Leeds Rhinos: The jury’s out on Rugby Football League’s two referee trial

Chris Plume
Chris Plume
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THE JURY is out on the RFL’s experiment with two referees, after a trial involving Leeds Rhinos’ under-19s.

Matches in Australia’s elite NRL have been controlled by two referees for the past four years and the RFL are now considering following a similar approach.

Two referees have been used in the latest round of under-19s matches, with Super League officials Ben Thaler and Robert Hicks taking charge of Rhinos’ game against Hull KR.

Rhinos won the the match – watched by RFL referees’ boss Jon Sharp and coach Steve Ganson – 40-18 and Leeds academy team boss Chris Plume felt the dual officials made little difference.

“From our point of view, we didn’t do anything different,” said Plume, whose team are second in the academy table.

“We weren’t told there’d be anything different in the way they were going to referee the game, the speed of the play-the-ball or anything like that.

“They spoke to the two captains before the game and explained how it was going to work and the main difference was they had one referee with his eyes on the ruck, seeing any hands on the ball or any interference there.

“Everything else was officiated by the main official, who was marching back 10 metres. In terms of how the game flows, there was not much difference, though it probably did speed the ruck up a little bit.

“Players who may have been tempted to keep their hand on the ball were taking it out of the way and not leaving hands in the ruck as long.

“They were peeling off a bit quicker. It did speed the game up that way, so it went all right – but it didn’t massively affect the game for the good or the bad.”

The number of available qualified officials could put paid to the dual-refs system in this country.

It would have to be introduced in both Super League and the Championship, as the two competitions will combine mid-way through next year, meaning a minimum of 24 referees on duty each week, plus those in Championship One.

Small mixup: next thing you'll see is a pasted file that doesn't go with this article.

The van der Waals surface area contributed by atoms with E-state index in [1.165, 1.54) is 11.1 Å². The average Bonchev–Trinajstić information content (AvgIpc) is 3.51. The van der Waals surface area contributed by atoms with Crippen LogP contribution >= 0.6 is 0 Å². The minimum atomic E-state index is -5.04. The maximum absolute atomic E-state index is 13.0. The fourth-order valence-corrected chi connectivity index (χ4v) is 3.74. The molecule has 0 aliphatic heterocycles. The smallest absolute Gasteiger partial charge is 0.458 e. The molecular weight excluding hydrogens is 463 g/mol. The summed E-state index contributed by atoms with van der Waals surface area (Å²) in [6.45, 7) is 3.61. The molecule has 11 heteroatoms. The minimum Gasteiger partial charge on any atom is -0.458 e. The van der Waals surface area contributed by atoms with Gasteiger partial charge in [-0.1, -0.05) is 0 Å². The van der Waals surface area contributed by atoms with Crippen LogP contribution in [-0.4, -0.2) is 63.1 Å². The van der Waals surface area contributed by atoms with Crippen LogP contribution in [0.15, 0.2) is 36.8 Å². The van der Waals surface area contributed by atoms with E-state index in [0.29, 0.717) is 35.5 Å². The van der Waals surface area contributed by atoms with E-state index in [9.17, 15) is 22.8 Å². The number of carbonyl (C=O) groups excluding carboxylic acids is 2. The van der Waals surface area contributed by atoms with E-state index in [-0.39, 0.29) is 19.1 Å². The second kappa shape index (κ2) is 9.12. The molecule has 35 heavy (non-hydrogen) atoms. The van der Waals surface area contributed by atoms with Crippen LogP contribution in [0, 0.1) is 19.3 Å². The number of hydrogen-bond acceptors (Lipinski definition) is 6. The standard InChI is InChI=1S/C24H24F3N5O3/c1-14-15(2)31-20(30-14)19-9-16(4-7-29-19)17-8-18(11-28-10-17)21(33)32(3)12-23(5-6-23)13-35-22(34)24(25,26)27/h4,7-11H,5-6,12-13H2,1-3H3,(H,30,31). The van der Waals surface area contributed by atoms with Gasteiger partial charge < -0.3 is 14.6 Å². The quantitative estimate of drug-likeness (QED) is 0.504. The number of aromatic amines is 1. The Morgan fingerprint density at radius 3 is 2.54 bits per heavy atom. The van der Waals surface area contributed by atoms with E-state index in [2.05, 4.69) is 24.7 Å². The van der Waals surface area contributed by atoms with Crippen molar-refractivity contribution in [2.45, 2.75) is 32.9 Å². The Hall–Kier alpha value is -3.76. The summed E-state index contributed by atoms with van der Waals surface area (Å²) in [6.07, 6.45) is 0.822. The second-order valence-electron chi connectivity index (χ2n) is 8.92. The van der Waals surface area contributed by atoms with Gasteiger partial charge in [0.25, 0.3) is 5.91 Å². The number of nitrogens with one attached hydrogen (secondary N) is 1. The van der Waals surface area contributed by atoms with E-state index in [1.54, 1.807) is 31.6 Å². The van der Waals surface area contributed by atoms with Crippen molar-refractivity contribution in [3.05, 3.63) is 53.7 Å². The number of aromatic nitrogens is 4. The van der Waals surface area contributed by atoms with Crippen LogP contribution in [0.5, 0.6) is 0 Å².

Plume admitted that is a possible stumbling block and he added: “The two that trialed it with us were full-time referees.

“If the numbers are there they could bring it in, but whether it’s needed or not, I am not sure.

“I didn’t see a massive difference in the game. I wouldn’t say it improved it as a spectacle – it’s the two teams that are playing that are the spectacle, not the referees.

“We sometimes make it about the referees too much. They still got some decisions wrong, even though there were two referees. I think the more officials you have, the more opinions you have.

“There were a couple of occasions when their opinions differed, so you had one referee saying one thing and the one referee saying another thing.

“That makes for even more controversy, but that’s why it was trialed. I am sure they would tighten up on things like that.”

RFL spokesman John Ledger added: “Wigan played New Zealand Warriors with two referees at the start of the season in a warm-up for the World Club Challenge. They reported back that they felt it worked really well. We have watched its use in Australia with interest, but this is just an experiment – it is not a trial with a view to it being introduced in 2015. There is no timescale, we just want to have a look at it and see how it goes.”

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